Instructions

  • Plug in your foreign-formatted disk and get a read/write driver for it
  • Save the the script from tmMakeImage script in, for instance, your Downloads directory.
  • Open a terminal window.
  • If you saved to Downloads, then something like this should make the script executable and show you command line usage:
    cd ~/Downloads
    chmod a+x tmMakeImage
    mv tmMakeImage /usr/local/bin
    tmMakeImage
  • So if your external drive has a Volume called WinDrive, and your Mac drive is about 250GB then this command should initialise it for Time Machine backups:
    tmMakeImage 500GB /Volumes/WinDrive GO
  • Optionally, follow up with an immediate tmutil startbackup

Opening the Time Machine preferences should now show that you have “Time Machine Backups” selected as your backup drive. Don’t forget to double-click the sparsebundle each time you attach the drive, to mount your Backup Volume and allow Time Machine to do its stuff.

Background

Using Sparsebundles to create HFS+ formatted drive on a ‘foreign’ disk format

Apple created, it seems, sparse images and sparse bundles to solve the problem of saving backups on a network drive. Time Machine uses and recognises them. It will even auto-mount the sparsebundle disk image when you re-attach the drive in order to start running a backup.

Local drives and network drives

Most instructions on the web focus on network drives. Good instructions without any command-line stuff is here: http://www.hciguy.com/2010/06/16/using-time-machine-to-backup-your-mac-to-an-ntfs-drive-over-the-network-running-win-7/ For network drives, the sparsebundle name includes your Mac’s MAC address which it doesn’t need to for a locally-connected drive.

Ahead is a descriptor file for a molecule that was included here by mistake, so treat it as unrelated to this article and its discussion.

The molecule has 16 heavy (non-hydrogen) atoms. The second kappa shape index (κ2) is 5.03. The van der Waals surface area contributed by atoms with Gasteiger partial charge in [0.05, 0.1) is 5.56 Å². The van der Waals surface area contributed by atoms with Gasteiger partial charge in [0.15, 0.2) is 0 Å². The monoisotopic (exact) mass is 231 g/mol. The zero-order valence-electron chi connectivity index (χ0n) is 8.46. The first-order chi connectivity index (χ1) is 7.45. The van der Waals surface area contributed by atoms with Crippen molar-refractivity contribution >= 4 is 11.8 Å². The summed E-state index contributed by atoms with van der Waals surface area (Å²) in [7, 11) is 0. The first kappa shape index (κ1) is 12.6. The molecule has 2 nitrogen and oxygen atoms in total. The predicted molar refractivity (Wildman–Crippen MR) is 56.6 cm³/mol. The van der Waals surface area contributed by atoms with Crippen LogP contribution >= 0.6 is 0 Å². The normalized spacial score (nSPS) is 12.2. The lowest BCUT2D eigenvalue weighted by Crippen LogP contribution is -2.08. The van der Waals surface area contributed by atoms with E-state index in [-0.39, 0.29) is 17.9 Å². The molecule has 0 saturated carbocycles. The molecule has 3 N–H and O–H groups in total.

Things Under the Hood of Time Machine Disks

  • You can’t create a sparsebundle directly on a network or ‘foreign’ drive so the typical thing is to create it on your machine first, and then copy it to its final destination.
  • Sparsebundles don’t use up empty space. An sparsebundle declared as 500GB but still empty will only take up a few megabytes of real disk space.
  • A sparsebundle used by Time Machine has a com.apple.TimeMachine.MachineID.plist file in the package, which contains the UUID of the physical machine it belongs to. This stops you accidentally using backups on the ‘wrong’ machine. (Time Machine does let you browse and use ‘wrong’ backups though).
  • A Time Machine drive must have “Ignore ownership permissions” Off, whereas by default the Mac mounts external drives with “Ignore ownership permissions” set to On. This setting is not stored on the drive itself; it’s stored on your machine and can be specified each time the drive is mounted (man hdiutil) or specified permanently (man vsdbutil)
  • You can set the Time Machine destination to a sparsebundle on an attached drive by first mounting it then doing tmutil setdestination /Volumes/Volumenameonceitsbeenmounted. You mount the image either by double-clicking it in Finder, or with hdiutil attach /path/to/image.
  • Learn More:
    man tmutil
    man hdiutil
    man vsdbutil
    
  • You can still use your backup disks for other files alongside your Time Machine backups. Just don’t touch the Backups.backupdb folder! The Finder will protect it to some extent; it doesn’t let you modify things in there, but it will let you delete and add things.
  • The Script

    Most of the things in the tmMakeImage script can be found on the net going back to 2007, but you’ll still find recent answers on the internet saying it can’t be done.